The methods warranted for memory studies are diverse, and include techniques to assess memory for facts, skills, implicit memory, and memory"s manifestation at the level of neural structures. In the study of memory for facts, free-recall and recognition tasks are two major experimental techniques. In Free recall tasks subjects try to recall a items from a pre-memorized list. The serial position effect is a major finding, where subjects recall items from the initial and the most recent locations, and items in the center are poorly represented. The recognition tasks include a study phase and a test phase. In the study phase subjects are presented with a list of items, and in the test phase retention is assessed by presenting a list which includes the study items as well as some distracter items. The recall and recognition tasks make assessments of a kind of memory called episodic memory (memory of specific episodes known by their time and place of acquisition). Semantic memory (a person"s knowledge of the world) are assessed through a different set of experiments. Sequence verification tasks is one such kind, where the time taken to make a correct judgement is studied to understand memory structure.

Procedural memory is studied in terms of performance rather than in terms of explicit recollection. Subjects get repeatedly exposed to a set of stimuli while performing a specific task in such experiments, where priming and skilled performance is measured. Priming tasks typically involve an inspection phase and a testing phase. During the inspection phase subjects read a sequence of stimuli. In the testing phase the impact of the priming on experiments like word-stem completion and cued-recall is measured. One important finding relates to the evidence of implicit memory in amnesic patients in word-stem completion tasks, thus leading to the hypothesis that explicit and implicit memory are based on different memory systems. Measuring practice effects is another important set of experiments in this domain. In essence, it involves measuring changes in the speed in which people perform certain task. Modern PET Imaging has led to further studies of the effect of learning and practice on performance. Neuroimaging methods include a combination of brain scanning technique and computer technology to measure brain"s transient activity, where for instance, PET scans inject non-toxic radioactive substances to detect changes in blood-flow pattern in the brain.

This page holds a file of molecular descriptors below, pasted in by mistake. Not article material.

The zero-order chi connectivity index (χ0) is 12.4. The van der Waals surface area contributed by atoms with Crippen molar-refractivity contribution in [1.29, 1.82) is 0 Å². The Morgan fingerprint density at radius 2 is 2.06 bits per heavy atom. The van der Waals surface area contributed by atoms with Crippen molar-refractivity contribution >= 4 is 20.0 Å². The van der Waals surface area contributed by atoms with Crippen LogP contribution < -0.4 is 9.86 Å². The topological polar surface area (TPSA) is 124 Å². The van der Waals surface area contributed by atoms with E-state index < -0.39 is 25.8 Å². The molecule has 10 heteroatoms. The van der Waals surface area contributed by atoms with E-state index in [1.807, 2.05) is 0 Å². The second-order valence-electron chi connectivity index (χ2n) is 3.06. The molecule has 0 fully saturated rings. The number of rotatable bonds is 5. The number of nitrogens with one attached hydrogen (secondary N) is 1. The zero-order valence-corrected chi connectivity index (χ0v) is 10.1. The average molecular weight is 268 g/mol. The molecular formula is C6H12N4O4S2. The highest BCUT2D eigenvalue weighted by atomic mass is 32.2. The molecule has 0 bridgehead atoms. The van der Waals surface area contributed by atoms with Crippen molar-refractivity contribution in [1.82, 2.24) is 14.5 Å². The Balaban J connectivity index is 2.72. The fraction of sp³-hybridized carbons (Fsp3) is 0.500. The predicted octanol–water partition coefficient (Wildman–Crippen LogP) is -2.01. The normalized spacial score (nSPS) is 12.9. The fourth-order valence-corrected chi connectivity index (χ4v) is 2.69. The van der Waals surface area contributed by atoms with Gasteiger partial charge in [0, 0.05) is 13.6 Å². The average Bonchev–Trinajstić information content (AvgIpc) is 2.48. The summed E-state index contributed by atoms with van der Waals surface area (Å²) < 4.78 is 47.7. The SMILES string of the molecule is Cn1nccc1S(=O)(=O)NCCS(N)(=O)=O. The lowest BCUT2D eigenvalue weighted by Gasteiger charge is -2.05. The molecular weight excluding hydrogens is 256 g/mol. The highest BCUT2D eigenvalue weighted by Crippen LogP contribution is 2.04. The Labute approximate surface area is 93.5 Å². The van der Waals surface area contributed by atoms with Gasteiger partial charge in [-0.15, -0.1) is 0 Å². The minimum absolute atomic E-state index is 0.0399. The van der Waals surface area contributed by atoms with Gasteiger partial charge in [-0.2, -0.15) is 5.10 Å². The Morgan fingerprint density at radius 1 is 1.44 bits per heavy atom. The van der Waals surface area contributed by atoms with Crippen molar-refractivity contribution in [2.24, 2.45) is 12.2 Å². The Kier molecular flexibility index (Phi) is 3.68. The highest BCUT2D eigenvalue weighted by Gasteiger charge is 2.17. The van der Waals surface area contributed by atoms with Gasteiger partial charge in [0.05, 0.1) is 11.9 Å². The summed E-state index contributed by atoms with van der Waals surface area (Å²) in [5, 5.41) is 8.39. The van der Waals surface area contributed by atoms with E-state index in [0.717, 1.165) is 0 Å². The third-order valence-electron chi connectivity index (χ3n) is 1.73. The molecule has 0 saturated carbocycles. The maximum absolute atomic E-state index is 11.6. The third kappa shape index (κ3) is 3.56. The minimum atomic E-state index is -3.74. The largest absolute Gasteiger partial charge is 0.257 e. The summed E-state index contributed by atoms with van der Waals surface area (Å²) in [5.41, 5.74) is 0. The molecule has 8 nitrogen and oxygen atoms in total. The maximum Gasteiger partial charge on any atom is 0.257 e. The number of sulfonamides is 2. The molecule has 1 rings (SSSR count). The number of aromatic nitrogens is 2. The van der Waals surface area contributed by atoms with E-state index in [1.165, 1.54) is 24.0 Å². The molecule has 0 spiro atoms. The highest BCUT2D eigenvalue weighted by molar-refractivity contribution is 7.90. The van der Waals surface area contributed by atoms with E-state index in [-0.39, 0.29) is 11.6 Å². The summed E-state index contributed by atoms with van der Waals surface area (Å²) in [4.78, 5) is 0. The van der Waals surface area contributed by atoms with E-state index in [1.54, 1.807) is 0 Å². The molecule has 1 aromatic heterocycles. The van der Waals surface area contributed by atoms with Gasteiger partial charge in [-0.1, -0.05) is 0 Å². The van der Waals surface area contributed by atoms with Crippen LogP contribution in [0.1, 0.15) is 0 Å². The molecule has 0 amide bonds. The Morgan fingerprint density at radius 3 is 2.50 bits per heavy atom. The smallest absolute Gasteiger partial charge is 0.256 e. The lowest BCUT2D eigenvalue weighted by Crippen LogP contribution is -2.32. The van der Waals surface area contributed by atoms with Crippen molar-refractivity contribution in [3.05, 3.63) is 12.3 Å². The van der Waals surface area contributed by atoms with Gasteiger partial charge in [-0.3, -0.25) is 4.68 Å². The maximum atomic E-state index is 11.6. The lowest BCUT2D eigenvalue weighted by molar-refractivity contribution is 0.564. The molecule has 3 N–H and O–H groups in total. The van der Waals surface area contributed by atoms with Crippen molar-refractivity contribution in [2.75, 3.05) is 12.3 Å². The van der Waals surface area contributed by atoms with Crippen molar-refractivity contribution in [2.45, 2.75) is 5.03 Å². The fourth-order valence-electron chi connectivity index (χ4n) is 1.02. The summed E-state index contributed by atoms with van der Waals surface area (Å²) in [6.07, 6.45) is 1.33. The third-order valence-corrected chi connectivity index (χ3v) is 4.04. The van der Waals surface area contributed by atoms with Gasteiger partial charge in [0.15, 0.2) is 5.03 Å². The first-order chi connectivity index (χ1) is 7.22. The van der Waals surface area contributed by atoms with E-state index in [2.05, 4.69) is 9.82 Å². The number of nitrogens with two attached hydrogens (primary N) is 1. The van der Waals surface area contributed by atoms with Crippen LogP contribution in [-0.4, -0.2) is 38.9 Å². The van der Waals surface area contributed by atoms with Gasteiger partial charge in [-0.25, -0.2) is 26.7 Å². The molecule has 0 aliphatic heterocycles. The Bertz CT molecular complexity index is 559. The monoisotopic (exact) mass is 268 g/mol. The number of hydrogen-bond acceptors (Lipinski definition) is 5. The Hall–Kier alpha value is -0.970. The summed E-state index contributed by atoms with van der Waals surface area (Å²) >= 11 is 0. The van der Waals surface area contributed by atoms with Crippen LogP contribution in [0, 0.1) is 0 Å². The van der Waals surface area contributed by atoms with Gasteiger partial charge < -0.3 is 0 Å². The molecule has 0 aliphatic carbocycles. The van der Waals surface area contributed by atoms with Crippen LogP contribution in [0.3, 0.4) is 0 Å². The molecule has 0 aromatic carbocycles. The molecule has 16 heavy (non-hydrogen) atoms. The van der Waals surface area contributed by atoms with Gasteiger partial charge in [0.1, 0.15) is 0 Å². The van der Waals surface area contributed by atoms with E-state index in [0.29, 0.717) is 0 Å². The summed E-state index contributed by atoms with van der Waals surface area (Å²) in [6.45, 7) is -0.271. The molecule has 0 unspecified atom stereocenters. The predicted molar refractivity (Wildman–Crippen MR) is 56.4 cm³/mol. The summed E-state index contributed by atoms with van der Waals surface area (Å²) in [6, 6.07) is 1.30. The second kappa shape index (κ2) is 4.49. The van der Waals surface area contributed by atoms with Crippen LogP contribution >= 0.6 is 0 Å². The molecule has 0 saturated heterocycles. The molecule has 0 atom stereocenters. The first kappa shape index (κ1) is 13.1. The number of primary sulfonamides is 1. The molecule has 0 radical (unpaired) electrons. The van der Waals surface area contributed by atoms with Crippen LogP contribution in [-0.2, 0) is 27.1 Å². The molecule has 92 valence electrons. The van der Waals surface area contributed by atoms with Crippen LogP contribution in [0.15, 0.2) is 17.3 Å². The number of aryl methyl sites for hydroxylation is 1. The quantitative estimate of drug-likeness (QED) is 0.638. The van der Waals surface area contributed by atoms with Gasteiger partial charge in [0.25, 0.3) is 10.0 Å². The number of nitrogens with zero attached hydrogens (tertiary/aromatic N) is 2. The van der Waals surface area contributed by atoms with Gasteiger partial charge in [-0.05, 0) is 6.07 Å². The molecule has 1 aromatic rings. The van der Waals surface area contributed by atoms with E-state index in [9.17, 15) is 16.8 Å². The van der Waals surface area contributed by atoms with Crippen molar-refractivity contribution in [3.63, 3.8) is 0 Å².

Several memory models have been propounded to explain the various memory phenomena. Some are local in character where as a few are more global. Atkinson and Shiffrin"s (1968) two-store memory model is an instance of global model where there are two main slots; one for short term memory and one for long term memory. Another memory model was based on the neural network, arising out of many theorist"s concern that memory models should reflect parallel processing phenomena in cognitive processes. Such models have been successfully used to simulate word recognition and other cognitive functions, for instance McClelland and Rumelhart"s (1981) model of word recognition.

Since memory plays a fundamental role in cognition, and it is limited in capacity, other phenomena including attention, pattern recognition and problem solving (which depend heavily on memory) have attracted the attention of cognitive scientists.


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Last modified: Wed Apr 26 09:38:09 EDT 2000